Well, I've been accused of being slow, but I finally started putting things together. Mom had been called home more than two years ago now, and Miz Barnes was a widow. Maybe even, in some ways, prettier than Sally. And that's saying something, even if I am partial.
"Your mom might want to go fishing too?"
Giggles. "Yes. Isn't that a laugh?"
I pressed on. "Fishing, as in fishing, or fishing, as in how we've been fishing lately?"
"Jack! How awful of you! How could you think such a thing? And about my mother, too!" But she was grinning.
"Dad seems tickled to be here," I kept on, "'Most as much as I am."
That was the right thing to say, all right. But that backlash didn't get taken care of.
There were four of us at the creek bank next Saturday night. So since we caught lots of fish pretty early, Dad suggested that maybe Sally and I, if we hurried, might catch the late show in town and maybe a phosphate at the drug store afterward.
"Miz Barnes and me, why, we'll just fish and jaw a bit longer, and pick up. You'n Sally head out now, and be careful."
"And then come back and pick us up," Sally's mother tossed in, "Way the fish are biting we won't need to be here all night."
So Sally and I jumped up in the wagon and headed to town. We got about ten minutes down the trail when Sally asked.
"Shall we go back and watch?"
"Watch? Spy? That what you mean, you sly girl?"
Grin again. "Aren't you curious what's going on with them?"
"They'll tell us what they want us to know," I said pointlessly as I jumped down. I walked Tug over to a scrub oak, tied him up. I reached up, helped her down. That was nice, too. Right into my arms.
"I love you," I told her for the seventy-three jillionth time.
We walked back to the creek bank, taking advantage of the shrubs and trees. Pretty soon we were close enough to see, the moon being high enough and the lantern bright enough to provide some light.
Dad and Miz Barnes were sitting close, and the fishing lines were out of the water. The lantern was moved well away from them so that the bugs would buzz over there.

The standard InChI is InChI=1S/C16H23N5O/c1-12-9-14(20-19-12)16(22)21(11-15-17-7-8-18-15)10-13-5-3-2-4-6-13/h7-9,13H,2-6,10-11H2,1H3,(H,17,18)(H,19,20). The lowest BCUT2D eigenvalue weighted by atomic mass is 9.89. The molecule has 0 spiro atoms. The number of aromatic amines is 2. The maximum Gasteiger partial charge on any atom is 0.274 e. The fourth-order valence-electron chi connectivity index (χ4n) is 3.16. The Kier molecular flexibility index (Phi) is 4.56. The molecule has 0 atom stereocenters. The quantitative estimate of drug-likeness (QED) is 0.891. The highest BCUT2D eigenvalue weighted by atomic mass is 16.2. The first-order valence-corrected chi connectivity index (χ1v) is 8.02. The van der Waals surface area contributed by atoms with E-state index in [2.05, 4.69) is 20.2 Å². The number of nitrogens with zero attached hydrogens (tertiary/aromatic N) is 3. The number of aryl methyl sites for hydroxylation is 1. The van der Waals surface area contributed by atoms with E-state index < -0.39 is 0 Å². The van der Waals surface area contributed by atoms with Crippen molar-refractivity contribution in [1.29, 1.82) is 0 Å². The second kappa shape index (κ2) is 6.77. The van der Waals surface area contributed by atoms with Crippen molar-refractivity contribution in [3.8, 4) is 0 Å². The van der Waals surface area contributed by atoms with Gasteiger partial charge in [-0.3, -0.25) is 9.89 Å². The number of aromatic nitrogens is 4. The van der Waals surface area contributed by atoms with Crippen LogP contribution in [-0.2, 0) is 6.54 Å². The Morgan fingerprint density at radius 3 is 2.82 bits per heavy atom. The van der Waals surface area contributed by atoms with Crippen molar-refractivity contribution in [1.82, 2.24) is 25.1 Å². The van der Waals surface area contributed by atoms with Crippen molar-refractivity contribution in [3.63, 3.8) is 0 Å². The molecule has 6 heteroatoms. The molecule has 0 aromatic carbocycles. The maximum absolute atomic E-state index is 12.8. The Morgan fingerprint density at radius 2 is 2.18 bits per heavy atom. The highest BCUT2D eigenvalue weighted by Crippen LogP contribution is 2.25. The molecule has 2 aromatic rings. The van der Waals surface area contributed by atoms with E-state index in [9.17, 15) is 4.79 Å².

Same trick Sally and I had figured out.
Sally and I sat down and watched for awhile. They talked, turning to face each other from time to time and say something neither of us could quite make out. It was real pleasant, peaceful. Later Miz Barnes took Dad's hand, held it in hers. Then her head rested on his shoulder, and his arm went around her shoulder, and the talking got quieter or maybe stopped, because I couldn't hear their voices anymore.
They just sat there, staring at the moon in the creek. Not at all like Sally and me.
Well, this was nice to watch, but not exactly exciting stuff, and anyway I didn't feel comfortable watching it. So after awhile I nudged Sally and we snuck away, headed back to the wagon.
On the way back we were both kind of quiet. Then I suggested to Sally that maybe for the rest of the summer we should do this again every week.
"You mean spy?"
"No, I mean the four of us go fishing, and then you and me, why, we'll go to a show, or think of a chore or something that needs doing."
That was seven weeks ago. Next week school starts again. Today as we followed Tug into town I asked Dad.
"Dad, you been changin' baits, or somethin'?"
"Well, I been noticing, is all, that you and Miz Barnes ain't catchin' as many cats as you used to . . ."